The Windows taskbar is more powerful than it looks. Most people just use it to get to programs by clicking the icons that are on it — and if that’s you, you’re missing out. Like various other keyboard shortcuts and hidden tricks in Windows, these tips can help you work more efficiently and get things done faster.
Windows Key + #
Tapping the Windows key opens the Start menu — or Start screen on Windows 8. But holding the Windows key down while pressing a number key is equivalent to clicking a taskbar icon. For example, press “Windows Key+1″ is the same as clicking the first taskbar icon. If the program isn’t open, it will launch. If it’s running in the background, you’ll switch to it. If it’s the foremost window, it will minimize. Yup, it’s just like clicking the taskbar icon.
Try it yourself using a shortcut like Windows Key+1, 2, 3, or any other number key.
Right-click any of those taskbar icons and you’ll see a menu known as a “jump list.” Jump lists were added in Windows 7 and, depending on the program, they provide quick access to common actions, recent files, and more. You can also pin items to a jump list. For example, you could right-click Google Chrome’s taskbar icon to see shortcuts for recently closed tabs. Click the pin icon next to one of them and it will be “pinned” to the list, so you can quickly access it with a right-click on the taskbar icon. It’s like making a Favorites list right on your desktop, which is hudden away until you need it.
You can also drag-and-drop a file (or website link) onto an app’s taskbar shortcut to pin it to the jump list.
Try it with your other favorite programs — pin documents to a Microsoft Word shortcut, folders to an Explorer shortcut, and more.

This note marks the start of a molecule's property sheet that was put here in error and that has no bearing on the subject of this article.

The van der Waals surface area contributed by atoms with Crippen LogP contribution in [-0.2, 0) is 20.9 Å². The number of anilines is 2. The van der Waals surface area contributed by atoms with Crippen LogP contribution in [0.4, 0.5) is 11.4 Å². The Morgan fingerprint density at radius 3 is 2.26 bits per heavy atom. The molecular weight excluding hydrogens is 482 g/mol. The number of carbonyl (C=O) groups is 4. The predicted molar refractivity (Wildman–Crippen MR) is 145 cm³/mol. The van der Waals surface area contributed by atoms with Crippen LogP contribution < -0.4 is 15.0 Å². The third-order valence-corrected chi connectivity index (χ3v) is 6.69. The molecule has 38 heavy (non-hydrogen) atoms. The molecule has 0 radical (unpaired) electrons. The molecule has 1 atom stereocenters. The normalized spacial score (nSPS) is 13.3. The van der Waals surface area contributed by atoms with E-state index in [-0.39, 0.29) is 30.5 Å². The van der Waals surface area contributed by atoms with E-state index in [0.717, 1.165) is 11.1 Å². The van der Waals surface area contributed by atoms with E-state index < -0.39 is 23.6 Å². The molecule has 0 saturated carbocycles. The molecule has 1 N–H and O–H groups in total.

Open New Application Windows
Sometimes you might be using a program, but you want to quickly open a new window. For example, you might want to open a second web browser window or a second instance of Microsoft Word.
To open a new window, hold the Shift key while you click a taskbar icon. This also works with the “Windows Key+number key” shortcut above, so you can open a new window with a keyboard shortcut.
If you prefer using the mouse, you can also middle-click an app icon on your taskbar.
Pin Web Apps
If you’re like most Windows users, you probably use a lot of Web apps. You can break them out of your browser and pin them directly to your taskbar, if you like.
In Chrome, navigate to the webpage you want to put on your taskbar, click the menu button, select “Tools,” then “Create application shortcuts” to create the taskbar shortcut.
In Internet Explorer, first navigate to the webpage you want to pin. Drag and drop the webpage’s icon from Internet Explorer’s address bar to your taskbar.
Mozilla Firefox doesn’t support this feature — sorry, Firefox users.
Finally, on Windows 8.1, right-click the Start button or press “Windows Key-X” to open a special “power user menu” with convenient access to common actions like opening the Control Panel and shutting down your PC. This is one of the secret tricks Windows 8.1 users need to know. Windows 10 is fixing this discoverability problem by restoring a real Start menu.
This is just a snapshot of the most useful Windows taskbar keyboard shortcuts and tricks. That simple bar at the bottom of your screen hides a lot of features!
Image Credit: Microsoft, Google